In rough outlines their view (at least of some of them) amounts to this. We no longer know who Cod really is, if He exists. At any rate we do not know what to do with Him in our theology. The transcendent God of the older classic theology docs not mean anything to us. But neither does the God of Tillich and Robinson, the God of “depth,” the ground of being. We frankly confess to be secular people of this twentieth century and we fully accept the situation of modern man, inclusive of the fact of God’s death. Man is alone in this world. This is hue of both the Christian and non-Christian. In this respect both arc a-theists, people without God. The only and decisive difference is that the Christian a-theist still has an answer to the existential problems of man’s life, for he knows Jesus Christ, and it is the task of the Christian “theologian” to communicate the message of Jesus Christ in and to a secularized and secular world. In other words, he has to present a “theology” without a doctrine of God, even without the presupposition of God.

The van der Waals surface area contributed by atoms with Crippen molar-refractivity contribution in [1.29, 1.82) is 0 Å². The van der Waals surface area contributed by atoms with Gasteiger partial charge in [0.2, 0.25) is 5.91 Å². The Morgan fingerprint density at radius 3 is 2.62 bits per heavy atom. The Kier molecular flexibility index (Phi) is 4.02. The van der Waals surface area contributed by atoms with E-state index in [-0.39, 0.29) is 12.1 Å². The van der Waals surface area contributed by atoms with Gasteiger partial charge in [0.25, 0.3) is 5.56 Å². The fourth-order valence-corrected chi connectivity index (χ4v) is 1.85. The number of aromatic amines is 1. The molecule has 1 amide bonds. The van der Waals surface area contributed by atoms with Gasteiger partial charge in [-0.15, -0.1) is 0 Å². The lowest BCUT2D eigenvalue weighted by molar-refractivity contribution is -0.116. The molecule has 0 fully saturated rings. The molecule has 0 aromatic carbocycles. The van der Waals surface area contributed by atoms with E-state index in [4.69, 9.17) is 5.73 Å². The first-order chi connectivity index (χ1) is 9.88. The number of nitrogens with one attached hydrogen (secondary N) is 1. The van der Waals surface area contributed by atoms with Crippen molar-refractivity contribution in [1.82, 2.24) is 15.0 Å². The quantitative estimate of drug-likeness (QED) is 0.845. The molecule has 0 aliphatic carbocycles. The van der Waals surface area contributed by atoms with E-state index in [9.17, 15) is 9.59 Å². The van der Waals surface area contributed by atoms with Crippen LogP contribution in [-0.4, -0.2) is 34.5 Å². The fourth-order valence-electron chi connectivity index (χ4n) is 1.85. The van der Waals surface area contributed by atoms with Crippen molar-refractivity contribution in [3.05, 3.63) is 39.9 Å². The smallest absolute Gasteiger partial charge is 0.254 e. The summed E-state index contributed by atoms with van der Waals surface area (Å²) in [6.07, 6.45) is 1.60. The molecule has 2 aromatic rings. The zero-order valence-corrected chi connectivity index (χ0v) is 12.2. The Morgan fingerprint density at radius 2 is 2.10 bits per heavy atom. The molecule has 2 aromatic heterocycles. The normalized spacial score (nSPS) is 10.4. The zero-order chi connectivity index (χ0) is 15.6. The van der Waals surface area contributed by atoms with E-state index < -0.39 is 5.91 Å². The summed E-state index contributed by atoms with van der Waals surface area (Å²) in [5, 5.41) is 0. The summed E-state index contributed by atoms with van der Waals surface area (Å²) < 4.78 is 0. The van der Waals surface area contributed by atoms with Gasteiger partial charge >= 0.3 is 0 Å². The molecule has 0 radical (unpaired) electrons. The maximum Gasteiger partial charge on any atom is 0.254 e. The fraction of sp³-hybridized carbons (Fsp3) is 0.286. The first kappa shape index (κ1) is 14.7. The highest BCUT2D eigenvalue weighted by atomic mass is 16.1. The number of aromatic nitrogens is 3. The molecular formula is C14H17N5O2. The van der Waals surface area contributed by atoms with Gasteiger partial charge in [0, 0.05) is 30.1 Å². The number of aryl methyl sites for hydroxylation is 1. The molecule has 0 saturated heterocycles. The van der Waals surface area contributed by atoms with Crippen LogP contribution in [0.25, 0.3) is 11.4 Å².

The most consistent attempt to do this is found in Paul Van Buren’s The Secular Meaning of the Gospel. The word secular in this title clearly reveals Van Buren’s intention. ‘What is the meaning of the Gospel, if we no longer speak of God? Van Buren carefully avoid,~ saying that there is no God. But again and again he says: we can no longer use the word “God,” for it has become completely meaningless. ‘Today we cannot even understand the Nietzschcan cry that ‘God is dead’ for if it were so, how could we know? No, the problem now is that the word ‘God’ is dead” (p. 103).

And yet Van Buren maintains that there is still a Gospel, also for the man who no longer believes in God. This Gospel is found in the biblical message of Jesus Christ. This message, he believes, does not depend on a “theological” framework, it does not stand or fall with the biblical picture of God, or even with the very existence of God. When we read the New Testament, we see that the secret of Jesus’ life (and death) was his freedom. This man was exceptionally free, in two ways. On the one hand, he was free “from,” viz., from self and the world. On the other, he was free “for,” viz., for others. Such was his life and such was his death. But his death was not the end, for shortly after he died on the cross his disciples suddenly discovered that his freedom was contagious.